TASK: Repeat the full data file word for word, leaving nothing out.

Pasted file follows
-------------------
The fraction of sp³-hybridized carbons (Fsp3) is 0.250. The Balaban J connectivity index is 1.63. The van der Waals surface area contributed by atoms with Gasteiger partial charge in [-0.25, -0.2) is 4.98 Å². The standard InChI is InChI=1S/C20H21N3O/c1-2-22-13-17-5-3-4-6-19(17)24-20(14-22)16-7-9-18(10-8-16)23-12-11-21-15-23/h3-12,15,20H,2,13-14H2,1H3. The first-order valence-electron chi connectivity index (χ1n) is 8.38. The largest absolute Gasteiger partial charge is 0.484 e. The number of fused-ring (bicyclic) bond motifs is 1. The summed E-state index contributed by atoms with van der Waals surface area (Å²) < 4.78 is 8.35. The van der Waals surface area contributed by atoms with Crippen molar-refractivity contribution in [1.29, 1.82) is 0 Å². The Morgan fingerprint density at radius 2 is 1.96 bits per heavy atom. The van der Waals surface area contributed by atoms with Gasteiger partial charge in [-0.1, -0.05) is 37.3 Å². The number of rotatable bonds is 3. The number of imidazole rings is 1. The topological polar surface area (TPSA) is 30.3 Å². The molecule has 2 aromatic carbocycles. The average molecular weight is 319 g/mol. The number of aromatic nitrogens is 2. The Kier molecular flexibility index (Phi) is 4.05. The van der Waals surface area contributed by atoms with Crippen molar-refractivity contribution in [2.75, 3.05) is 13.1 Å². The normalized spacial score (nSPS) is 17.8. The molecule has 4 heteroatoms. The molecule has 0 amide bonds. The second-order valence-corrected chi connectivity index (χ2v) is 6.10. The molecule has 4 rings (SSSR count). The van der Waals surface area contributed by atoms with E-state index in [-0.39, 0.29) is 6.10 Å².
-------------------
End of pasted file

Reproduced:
The fraction of sp³-hybridized carbons (Fsp3) is 0.250. The Balaban J connectivity index is 1.63. The van der Waals surface area contributed by atoms with Gasteiger partial charge in [-0.25, -0.2) is 4.98 Å². The standard InChI is InChI=1S/C20H21N3O/c1-2-22-13-17-5-3-4-6-19(17)24-20(14-22)16-7-9-18(10-8-16)23-12-11-21-15-23/h3-12,15,20H,2,13-14H2,1H3. The first-order valence-electron chi connectivity index (χ1n) is 8.38. The largest absolute Gasteiger partial charge is 0.484 e. The number of fused-ring (bicyclic) bond motifs is 1. The summed E-state index contributed by atoms with van der Waals surface area (Å²) < 4.78 is 8.35. The van der Waals surface area contributed by atoms with Crippen molar-refractivity contribution in [1.29, 1.82) is 0 Å². The Morgan fingerprint density at radius 2 is 1.96 bits per heavy atom. The van der Waals surface area contributed by atoms with Gasteiger partial charge in [-0.1, -0.05) is 37.3 Å². The number of rotatable bonds is 3. The number of imidazole rings is 1. The topological polar surface area (TPSA) is 30.3 Å². The molecule has 2 aromatic carbocycles. The average molecular weight is 319 g/mol. The number of aromatic nitrogens is 2. The Kier molecular flexibility index (Phi) is 4.05. The van der Waals surface area contributed by atoms with Crippen molar-refractivity contribution in [2.75, 3.05) is 13.1 Å². The normalized spacial score (nSPS) is 17.8. The molecule has 4 heteroatoms. The molecule has 0 amide bonds. The second-order valence-corrected chi connectivity index (χ2v) is 6.10. The molecule has 4 rings (SSSR count). The van der Waals surface area contributed by atoms with E-state index in [-0.39, 0.29) is 6.10 Å².